Home > Articles > Business & Management

Social Networking is a Lot More Than MySpace and YouTube

  • Print
  • + Share This
Just what is social networking? Ask three people, and you'll get three different answers. Although most people have a general idea of the basic concept, social networking means different things to different people depending on their background, interests, goals, and level of computer savvy. In this chapter, Patrice-Anne Rutledge describes width and diversity of social networking.
This chapter is from the book

MySpace (www.myspace.com) and YouTube (www.youtube.com) are two of the most popular sites on the web. For many people, these two sites satisfy all their social networking needs. But the world of social networking is much larger than its two highest profile sites. Business networkers could determine social networking isn't right for them after visiting MySpace and YouTube if they didn't also check out the many business-oriented sites that could offer them much greater benefits.

In other words, the world of social networking is wide and diverse. Although early adopters of social networking skew to the young, the trend has now moved into the mainstream with sites for all ages, backgrounds, and interests. There's something for everyone, but you need to know where to find it.

A quick tour of the world of social networking gives you an idea of the vast differences between these sites as well as the possibilities for how social networking could benefit you. Some of the best-known and most-visited social networking sites include

  • Bebo (www.bebo.com)—Bebo reports more than 25 million members and is particularly popular in the UK. Bebo Bands and Bebo Authors draw musicians and writers looking to connect with their audience.

  • Ecademy (www.ecademy.com)—A business networking site with 150,000 members, Ecademy offers numerous networking groups based on your interests. It also offers in-person networking events, primarily in the UK.

  • Facebook (www.facebook.com)—Starting as a community for Harvard students, Facebook opened its doors to anyone with an email address in September 2006 and increased its membership by 89 percent in less than a year.

  • Friendster (www.friendster.com)—Friendster has a member base of 50 million users worldwide and is particularly popular in the Asia Pacific region.

  • hi5 (www.hi5.com)—With more than 60 million registered members and 25 million unique visitors per month, hi5 aims for an international audience with a localized interface available in multiple languages.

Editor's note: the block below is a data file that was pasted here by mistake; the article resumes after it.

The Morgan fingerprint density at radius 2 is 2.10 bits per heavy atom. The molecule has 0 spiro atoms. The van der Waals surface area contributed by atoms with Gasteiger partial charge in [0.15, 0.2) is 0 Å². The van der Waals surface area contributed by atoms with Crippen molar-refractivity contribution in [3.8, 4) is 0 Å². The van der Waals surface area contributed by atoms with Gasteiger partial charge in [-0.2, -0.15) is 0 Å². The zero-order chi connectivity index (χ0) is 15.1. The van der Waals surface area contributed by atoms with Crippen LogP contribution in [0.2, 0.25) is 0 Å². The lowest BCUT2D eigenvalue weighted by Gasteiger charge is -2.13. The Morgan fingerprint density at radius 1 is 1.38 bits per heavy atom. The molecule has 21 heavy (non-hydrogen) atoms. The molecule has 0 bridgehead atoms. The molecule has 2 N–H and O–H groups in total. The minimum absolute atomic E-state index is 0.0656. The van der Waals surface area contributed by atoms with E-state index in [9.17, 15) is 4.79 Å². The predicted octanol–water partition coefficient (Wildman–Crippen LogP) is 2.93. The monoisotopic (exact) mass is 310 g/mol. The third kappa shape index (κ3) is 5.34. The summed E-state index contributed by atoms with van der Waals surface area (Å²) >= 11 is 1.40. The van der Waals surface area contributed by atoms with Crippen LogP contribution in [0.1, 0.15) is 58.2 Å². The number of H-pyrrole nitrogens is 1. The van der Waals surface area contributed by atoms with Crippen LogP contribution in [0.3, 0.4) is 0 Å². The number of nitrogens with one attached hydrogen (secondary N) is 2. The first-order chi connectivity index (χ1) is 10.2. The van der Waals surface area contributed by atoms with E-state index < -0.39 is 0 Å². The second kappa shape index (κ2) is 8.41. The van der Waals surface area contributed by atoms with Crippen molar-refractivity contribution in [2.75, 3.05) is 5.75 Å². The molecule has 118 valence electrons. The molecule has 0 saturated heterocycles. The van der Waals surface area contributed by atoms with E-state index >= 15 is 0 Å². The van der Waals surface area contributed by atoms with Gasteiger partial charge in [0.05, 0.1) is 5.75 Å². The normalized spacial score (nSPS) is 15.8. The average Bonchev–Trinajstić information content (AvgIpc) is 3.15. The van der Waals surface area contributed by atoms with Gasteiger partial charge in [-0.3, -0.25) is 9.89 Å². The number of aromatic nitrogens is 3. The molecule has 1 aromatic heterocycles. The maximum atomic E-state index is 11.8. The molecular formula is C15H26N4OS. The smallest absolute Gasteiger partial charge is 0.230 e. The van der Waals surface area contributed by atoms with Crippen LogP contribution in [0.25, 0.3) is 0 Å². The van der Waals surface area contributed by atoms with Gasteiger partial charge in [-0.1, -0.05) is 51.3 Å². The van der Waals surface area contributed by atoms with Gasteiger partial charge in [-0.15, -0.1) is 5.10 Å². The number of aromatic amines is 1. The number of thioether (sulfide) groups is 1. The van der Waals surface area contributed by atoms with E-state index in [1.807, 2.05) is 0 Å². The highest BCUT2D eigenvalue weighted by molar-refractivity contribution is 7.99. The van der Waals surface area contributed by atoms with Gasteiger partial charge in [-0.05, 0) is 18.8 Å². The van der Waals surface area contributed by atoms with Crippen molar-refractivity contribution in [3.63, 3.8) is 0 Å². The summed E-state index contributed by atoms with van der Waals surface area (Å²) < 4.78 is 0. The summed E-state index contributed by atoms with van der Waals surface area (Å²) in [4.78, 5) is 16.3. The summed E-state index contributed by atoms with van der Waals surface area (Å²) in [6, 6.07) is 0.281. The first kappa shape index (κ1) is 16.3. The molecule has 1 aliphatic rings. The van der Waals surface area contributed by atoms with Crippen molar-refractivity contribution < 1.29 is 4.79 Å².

• LinkedIn (www.linkedin.com)—The largest and most popular of the business networking sites, LinkedIn offers profiles of more than 19 million professionals and is particularly popular with recruiters...and those who want to capture their attention.

  • MySpace (www.myspace.com)—Arguably the most popular social networking site on the web, MySpace is expanding from a youth-dominated demographic to encompass members of all ages. Although poor site design and numerous less-than-professional MySpace pages can be a detractor, MySpace is still a great networking tool for the right people (think musical artists, marketers aiming for a general audience, authors of mainstream novels, and so forth).

  • Orkut (www.orkut.com)—Google may have founded Orkut, but that hasn't translated into worldwide popularity. Its most significant user base is in Brazil and India, where it captures a high market share.

  • Ryze (www.ryze.com)—Another business-oriented social site, Ryze has more than 500,000 members and offers a number of special interest networks.

  • XING (www.xing.com)—An active business-oriented social networking site that is particularly popular in Europe. XING was renamed from openBC/Open Business Club in November 2006.

  • YouTube (www.youtube.com)—The world's most popular video-sharing site.

Want even more options? Niche social networking is a hot trend, with microsites sprouting up for almost every conceivable niche audience. Some examples include

Although these “person-to-person” sites represent the most common type of social networking, other sites also fall under the realm of the somewhat fuzzy definition of social networking.

These include

Savvy social networkers have found ways to promote their businesses, products, and causes—and even themselves—on the variety of social networking sites available on the web.

  • + Share This
  • 🔖 Save To Your Account